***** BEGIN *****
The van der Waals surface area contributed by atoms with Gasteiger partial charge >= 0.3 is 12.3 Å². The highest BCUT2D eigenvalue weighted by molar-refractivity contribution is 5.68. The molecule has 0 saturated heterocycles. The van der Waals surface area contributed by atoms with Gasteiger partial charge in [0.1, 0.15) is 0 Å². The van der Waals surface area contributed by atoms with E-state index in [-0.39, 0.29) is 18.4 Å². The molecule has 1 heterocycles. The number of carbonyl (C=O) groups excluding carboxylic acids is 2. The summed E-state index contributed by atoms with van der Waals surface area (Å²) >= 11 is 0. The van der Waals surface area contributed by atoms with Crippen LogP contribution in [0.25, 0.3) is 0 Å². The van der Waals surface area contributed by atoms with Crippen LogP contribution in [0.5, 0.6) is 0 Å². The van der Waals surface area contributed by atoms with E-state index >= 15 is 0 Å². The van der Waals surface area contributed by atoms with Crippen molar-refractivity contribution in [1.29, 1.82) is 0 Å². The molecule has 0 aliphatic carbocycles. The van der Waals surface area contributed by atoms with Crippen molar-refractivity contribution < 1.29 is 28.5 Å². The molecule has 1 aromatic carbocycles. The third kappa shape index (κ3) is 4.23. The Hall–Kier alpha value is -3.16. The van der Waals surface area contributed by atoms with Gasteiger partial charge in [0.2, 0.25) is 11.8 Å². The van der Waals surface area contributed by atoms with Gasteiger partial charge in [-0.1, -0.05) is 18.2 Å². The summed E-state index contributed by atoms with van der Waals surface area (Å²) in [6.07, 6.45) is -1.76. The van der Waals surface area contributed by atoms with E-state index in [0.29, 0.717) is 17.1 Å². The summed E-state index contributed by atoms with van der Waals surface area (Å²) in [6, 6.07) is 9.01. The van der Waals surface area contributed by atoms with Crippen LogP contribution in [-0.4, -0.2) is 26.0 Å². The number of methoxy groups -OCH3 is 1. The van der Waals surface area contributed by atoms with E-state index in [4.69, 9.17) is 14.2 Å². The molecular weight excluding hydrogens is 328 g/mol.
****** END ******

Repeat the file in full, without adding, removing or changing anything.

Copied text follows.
The van der Waals surface area contributed by atoms with Gasteiger partial charge >= 0.3 is 12.3 Å². The highest BCUT2D eigenvalue weighted by molar-refractivity contribution is 5.68. The molecule has 0 saturated heterocycles. The van der Waals surface area contributed by atoms with Gasteiger partial charge in [0.1, 0.15) is 0 Å². The van der Waals surface area contributed by atoms with E-state index in [-0.39, 0.29) is 18.4 Å². The molecule has 1 heterocycles. The number of carbonyl (C=O) groups excluding carboxylic acids is 2. The summed E-state index contributed by atoms with van der Waals surface area (Å²) >= 11 is 0. The van der Waals surface area contributed by atoms with Crippen LogP contribution in [0.25, 0.3) is 0 Å². The van der Waals surface area contributed by atoms with Crippen LogP contribution in [0.5, 0.6) is 0 Å². The van der Waals surface area contributed by atoms with E-state index >= 15 is 0 Å². The van der Waals surface area contributed by atoms with Crippen molar-refractivity contribution in [1.29, 1.82) is 0 Å². The molecule has 0 aliphatic carbocycles. The van der Waals surface area contributed by atoms with Crippen molar-refractivity contribution < 1.29 is 28.5 Å². The molecule has 1 aromatic carbocycles. The third kappa shape index (κ3) is 4.23. The Hall–Kier alpha value is -3.16. The van der Waals surface area contributed by atoms with Gasteiger partial charge in [0.2, 0.25) is 11.8 Å². The van der Waals surface area contributed by atoms with Gasteiger partial charge in [-0.1, -0.05) is 18.2 Å². The summed E-state index contributed by atoms with van der Waals surface area (Å²) in [6.07, 6.45) is -1.76. The van der Waals surface area contributed by atoms with E-state index in [0.29, 0.717) is 17.1 Å². The summed E-state index contributed by atoms with van der Waals surface area (Å²) in [6, 6.07) is 9.01. The van der Waals surface area contributed by atoms with Crippen LogP contribution in [-0.4, -0.2) is 26.0 Å². The number of methoxy groups -OCH3 is 1. The van der Waals surface area contributed by atoms with E-state index in [4.69, 9.17) is 14.2 Å². The molecular weight excluding hydrogens is 328 g/mol.